The Briefly for August 24, 2020 – The “One Thing the Pandemic Can’t Stop” Edition

Today’s daily NYC news digest: The eviction moratorium is extended, teachers fight back against starting school, the city sued over indoor dining, and more

Today – Low: 75˚ High: 88˚
Clear throughout the day.

Do not wait. Click here to apply for your absentee ballot today. Everyone in the city can apply.

The Times lays out why an antibody test and its results are useless if you want to know if you’ve ever had Covid-19 or if you can’t get it again. (Donald G. McNeil Jr for NY Times)

Here comes the fall foliage, the greatest show in New York City this fall. Also, it’s the only show in New York City this fall. Here are some spots to check out the fall foliage. (Katrina Makayan for New York Family)

Of all the things that the Covid-19 pandemic has taken away from New York, but the $2 billion AirTrain to LGA isn’t one of those things, as the FAA’s draft Environmental Impact Study concludes it “best meets the stated Purpose and Need.” (Eve Kessler for Streetsblog)

Even Governor Cuomo wouldn’t give an answer when asked if he has school-age kids if he would send them back to NYC schools. Classes start on September 10. (Matt Troutman for Patch)

Last week teachers rallied at Grand Army Plaza against reopening the city’s schools, citing unsafe conditions, a lack of a comprehensive testing program, and decades of neglect of the buildings themselves. (Emily Freedman for Bedford + Bowery)

Can the city force teachers back into classrooms if teachers feel the classrooms are unsafe? The teacher’s union has begun gauging support for a strike over school reopening plans. (Reema Amin for Chalkbeat)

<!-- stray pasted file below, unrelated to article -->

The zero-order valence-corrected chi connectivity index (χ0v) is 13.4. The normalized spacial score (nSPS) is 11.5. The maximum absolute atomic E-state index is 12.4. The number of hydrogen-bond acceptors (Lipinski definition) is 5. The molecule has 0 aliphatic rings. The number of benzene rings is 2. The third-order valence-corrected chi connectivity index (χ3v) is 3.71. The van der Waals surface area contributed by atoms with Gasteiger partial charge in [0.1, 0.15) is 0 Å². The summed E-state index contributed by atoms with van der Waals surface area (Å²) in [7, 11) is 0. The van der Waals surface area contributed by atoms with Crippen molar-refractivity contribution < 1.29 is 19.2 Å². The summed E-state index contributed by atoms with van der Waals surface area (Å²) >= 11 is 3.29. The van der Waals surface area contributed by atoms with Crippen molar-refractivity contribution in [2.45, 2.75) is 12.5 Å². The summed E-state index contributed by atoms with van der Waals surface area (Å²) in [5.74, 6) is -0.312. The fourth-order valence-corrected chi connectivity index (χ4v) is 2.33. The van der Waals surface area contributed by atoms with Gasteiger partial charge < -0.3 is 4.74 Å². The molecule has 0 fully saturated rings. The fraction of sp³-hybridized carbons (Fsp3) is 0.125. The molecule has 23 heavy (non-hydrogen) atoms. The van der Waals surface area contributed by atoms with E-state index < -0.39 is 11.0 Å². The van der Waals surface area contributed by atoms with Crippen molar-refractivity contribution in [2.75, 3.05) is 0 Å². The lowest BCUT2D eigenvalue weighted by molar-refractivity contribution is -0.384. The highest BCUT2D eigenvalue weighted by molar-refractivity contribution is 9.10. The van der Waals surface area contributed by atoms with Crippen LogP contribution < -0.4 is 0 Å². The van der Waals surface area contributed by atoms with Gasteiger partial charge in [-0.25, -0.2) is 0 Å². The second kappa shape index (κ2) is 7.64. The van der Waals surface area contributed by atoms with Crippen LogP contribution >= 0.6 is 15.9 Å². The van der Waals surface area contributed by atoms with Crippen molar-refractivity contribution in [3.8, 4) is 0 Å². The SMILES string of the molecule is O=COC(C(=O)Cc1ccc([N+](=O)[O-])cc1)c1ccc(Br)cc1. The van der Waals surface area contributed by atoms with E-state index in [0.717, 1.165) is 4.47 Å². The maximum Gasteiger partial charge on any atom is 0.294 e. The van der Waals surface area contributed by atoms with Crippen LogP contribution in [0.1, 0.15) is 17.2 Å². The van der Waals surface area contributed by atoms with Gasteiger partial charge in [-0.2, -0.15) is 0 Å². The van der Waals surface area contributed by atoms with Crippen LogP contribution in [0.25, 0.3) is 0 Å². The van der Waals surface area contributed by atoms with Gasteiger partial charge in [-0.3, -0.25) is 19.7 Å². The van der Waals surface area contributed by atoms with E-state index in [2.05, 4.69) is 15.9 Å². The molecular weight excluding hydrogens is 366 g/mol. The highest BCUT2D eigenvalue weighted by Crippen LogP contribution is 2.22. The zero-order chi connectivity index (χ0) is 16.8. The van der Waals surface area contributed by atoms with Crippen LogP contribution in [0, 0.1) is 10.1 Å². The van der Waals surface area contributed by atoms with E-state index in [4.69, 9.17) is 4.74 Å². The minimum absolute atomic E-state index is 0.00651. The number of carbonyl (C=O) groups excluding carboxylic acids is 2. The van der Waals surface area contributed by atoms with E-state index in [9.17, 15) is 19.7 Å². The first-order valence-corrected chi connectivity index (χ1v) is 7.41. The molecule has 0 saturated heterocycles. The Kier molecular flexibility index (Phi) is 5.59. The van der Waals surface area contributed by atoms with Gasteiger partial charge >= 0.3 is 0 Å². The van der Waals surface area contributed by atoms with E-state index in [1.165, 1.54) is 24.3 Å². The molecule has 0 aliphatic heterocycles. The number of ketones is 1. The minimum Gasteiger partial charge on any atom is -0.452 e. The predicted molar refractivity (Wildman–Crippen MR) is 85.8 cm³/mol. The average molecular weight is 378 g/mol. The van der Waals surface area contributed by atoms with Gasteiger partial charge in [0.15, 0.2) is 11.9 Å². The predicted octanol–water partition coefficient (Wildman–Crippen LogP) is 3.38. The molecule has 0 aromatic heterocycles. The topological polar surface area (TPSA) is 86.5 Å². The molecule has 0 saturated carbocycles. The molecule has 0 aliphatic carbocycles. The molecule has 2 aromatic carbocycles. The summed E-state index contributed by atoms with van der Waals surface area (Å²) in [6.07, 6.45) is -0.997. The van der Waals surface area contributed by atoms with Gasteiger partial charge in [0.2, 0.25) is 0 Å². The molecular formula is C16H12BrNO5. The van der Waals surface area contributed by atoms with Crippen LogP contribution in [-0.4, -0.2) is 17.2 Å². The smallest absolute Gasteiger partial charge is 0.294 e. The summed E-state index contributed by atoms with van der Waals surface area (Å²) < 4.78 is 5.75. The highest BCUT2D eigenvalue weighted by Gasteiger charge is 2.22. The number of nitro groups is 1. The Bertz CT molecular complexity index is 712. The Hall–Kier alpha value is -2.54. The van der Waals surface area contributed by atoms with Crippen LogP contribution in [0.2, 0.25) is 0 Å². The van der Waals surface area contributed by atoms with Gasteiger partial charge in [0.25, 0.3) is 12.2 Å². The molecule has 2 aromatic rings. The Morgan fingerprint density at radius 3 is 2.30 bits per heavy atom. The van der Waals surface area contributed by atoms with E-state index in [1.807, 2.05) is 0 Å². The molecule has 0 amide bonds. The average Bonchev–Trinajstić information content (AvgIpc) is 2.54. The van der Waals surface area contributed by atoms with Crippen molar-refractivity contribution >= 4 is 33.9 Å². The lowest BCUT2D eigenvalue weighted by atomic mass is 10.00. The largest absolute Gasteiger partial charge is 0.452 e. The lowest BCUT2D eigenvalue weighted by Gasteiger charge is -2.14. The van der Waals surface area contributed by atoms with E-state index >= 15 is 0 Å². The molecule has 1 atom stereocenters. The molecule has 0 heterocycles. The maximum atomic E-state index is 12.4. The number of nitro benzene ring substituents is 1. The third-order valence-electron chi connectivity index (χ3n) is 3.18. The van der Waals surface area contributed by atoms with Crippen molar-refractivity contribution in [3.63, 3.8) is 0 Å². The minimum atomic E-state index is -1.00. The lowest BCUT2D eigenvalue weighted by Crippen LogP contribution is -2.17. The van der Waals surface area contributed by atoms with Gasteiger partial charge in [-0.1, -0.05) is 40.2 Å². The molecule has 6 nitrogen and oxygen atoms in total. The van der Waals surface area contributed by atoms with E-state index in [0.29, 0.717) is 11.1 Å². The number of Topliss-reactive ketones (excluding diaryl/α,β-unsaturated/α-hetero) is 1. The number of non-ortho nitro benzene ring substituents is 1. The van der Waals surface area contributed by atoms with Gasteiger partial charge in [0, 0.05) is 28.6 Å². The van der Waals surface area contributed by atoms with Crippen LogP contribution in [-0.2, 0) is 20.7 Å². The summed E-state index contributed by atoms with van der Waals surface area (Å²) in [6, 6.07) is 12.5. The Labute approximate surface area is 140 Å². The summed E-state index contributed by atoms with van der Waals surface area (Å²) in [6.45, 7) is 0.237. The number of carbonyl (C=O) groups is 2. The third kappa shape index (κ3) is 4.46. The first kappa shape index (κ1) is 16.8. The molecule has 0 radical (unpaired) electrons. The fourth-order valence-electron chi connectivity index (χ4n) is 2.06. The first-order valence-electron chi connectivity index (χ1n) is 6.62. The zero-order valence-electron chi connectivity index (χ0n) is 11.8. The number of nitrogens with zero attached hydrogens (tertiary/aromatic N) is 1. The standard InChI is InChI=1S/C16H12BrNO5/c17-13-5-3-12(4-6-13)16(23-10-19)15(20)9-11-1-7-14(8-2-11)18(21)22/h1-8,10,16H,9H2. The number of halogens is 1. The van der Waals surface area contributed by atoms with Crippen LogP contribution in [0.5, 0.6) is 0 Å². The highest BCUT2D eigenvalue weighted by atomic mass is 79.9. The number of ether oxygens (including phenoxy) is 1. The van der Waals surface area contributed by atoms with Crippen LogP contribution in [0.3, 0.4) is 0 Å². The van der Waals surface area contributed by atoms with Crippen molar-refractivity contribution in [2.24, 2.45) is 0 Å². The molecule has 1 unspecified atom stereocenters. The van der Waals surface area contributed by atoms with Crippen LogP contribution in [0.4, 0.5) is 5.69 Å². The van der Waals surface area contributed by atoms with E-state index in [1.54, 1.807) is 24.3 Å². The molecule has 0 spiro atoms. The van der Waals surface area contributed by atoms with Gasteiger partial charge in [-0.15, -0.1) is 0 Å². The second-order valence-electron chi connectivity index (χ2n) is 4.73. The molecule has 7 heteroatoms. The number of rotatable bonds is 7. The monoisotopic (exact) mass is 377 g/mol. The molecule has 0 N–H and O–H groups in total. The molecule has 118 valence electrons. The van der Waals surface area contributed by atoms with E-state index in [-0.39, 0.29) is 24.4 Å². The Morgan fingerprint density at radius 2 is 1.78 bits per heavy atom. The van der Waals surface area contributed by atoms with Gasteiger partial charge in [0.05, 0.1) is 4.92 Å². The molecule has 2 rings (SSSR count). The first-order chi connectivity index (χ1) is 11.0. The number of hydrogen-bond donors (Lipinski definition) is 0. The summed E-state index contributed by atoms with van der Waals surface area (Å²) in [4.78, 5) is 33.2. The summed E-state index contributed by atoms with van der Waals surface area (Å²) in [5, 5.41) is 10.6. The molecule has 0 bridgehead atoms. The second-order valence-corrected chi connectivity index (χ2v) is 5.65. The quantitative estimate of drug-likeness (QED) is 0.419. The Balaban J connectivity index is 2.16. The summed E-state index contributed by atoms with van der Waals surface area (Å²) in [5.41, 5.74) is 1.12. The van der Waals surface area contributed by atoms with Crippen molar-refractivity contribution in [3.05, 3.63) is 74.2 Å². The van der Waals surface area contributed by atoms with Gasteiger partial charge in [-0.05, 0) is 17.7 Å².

The subways will continue to stay shut down overnight, but the MTA is ending its program that gave free cab rides to stranded late-night essential workers. (Jake Offenhartz for Gothamist)

Steiner Studios announced plans to build a 500,000-square-foot production facility on the waterfront in Sunset Park (less than a mile south of Industry City). This is a part of the city’s “Made in NY Campus,” which the mayor announced in his last “State of the City” speech, which is supposed to offer “more attractive rents than private property owners.” The city is contributing $15 million to construction costs. (Sebastian Morris for New York YIMBY)

The ACLU has released data on complaints against over 81,000 current or former NYPD officers after the 2nd US Circuit Court of Appeals lifted the stay which blocked them from releasing the information. (Noah Singer for Brooklyn Eagle)

NYPD Misconduct Complaint Database. (New York Civil Liberties Union)

It’s been four months since Francisco Garcia, an officer with a history of misconduct complaints and lawsuits and was caught on video beating a bystander and kneeling on his head while “enforcing” social distancing on the Lower East Side. It was one of the early indications that the NYPD would treat social distance enforcement like Stop And Frisk. According to the NYPD, the disciplinary process is “ongoing.” (David Cruz for Gothamist)